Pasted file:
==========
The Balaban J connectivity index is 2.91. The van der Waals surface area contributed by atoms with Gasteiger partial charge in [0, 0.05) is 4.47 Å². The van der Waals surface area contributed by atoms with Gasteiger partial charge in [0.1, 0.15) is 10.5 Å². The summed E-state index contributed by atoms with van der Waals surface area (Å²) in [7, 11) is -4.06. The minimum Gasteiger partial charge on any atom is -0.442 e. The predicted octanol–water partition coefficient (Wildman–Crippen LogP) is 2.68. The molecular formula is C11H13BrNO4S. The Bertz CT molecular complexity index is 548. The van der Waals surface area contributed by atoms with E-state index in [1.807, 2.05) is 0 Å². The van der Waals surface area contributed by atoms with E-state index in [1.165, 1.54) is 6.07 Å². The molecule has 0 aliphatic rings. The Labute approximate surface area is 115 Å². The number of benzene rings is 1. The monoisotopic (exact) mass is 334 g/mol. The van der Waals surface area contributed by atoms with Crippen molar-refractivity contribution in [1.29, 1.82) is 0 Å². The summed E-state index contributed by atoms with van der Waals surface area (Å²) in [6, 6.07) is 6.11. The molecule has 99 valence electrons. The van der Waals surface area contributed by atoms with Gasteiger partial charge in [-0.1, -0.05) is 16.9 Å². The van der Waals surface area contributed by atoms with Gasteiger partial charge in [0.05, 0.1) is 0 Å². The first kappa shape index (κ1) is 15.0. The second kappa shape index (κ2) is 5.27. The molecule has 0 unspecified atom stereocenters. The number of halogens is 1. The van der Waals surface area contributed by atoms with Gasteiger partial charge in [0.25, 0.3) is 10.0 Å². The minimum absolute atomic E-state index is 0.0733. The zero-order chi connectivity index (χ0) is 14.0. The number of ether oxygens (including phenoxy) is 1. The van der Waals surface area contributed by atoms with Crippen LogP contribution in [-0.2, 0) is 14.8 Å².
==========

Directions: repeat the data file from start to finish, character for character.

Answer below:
The Balaban J connectivity index is 2.91. The van der Waals surface area contributed by atoms with Gasteiger partial charge in [0, 0.05) is 4.47 Å². The van der Waals surface area contributed by atoms with Gasteiger partial charge in [0.1, 0.15) is 10.5 Å². The summed E-state index contributed by atoms with van der Waals surface area (Å²) in [7, 11) is -4.06. The minimum Gasteiger partial charge on any atom is -0.442 e. The predicted octanol–water partition coefficient (Wildman–Crippen LogP) is 2.68. The molecular formula is C11H13BrNO4S. The Bertz CT molecular complexity index is 548. The van der Waals surface area contributed by atoms with E-state index in [1.807, 2.05) is 0 Å². The van der Waals surface area contributed by atoms with E-state index in [1.165, 1.54) is 6.07 Å². The molecule has 0 aliphatic rings. The Labute approximate surface area is 115 Å². The number of benzene rings is 1. The monoisotopic (exact) mass is 334 g/mol. The van der Waals surface area contributed by atoms with Crippen molar-refractivity contribution in [1.29, 1.82) is 0 Å². The summed E-state index contributed by atoms with van der Waals surface area (Å²) in [6, 6.07) is 6.11. The molecule has 99 valence electrons. The van der Waals surface area contributed by atoms with Gasteiger partial charge in [-0.1, -0.05) is 16.9 Å². The van der Waals surface area contributed by atoms with Gasteiger partial charge in [0.05, 0.1) is 0 Å². The first kappa shape index (κ1) is 15.0. The second kappa shape index (κ2) is 5.27. The molecule has 0 unspecified atom stereocenters. The number of halogens is 1. The van der Waals surface area contributed by atoms with Gasteiger partial charge in [0.25, 0.3) is 10.0 Å². The minimum absolute atomic E-state index is 0.0733. The zero-order chi connectivity index (χ0) is 14.0. The number of ether oxygens (including phenoxy) is 1. The van der Waals surface area contributed by atoms with Crippen LogP contribution in [-0.2, 0) is 14.8 Å².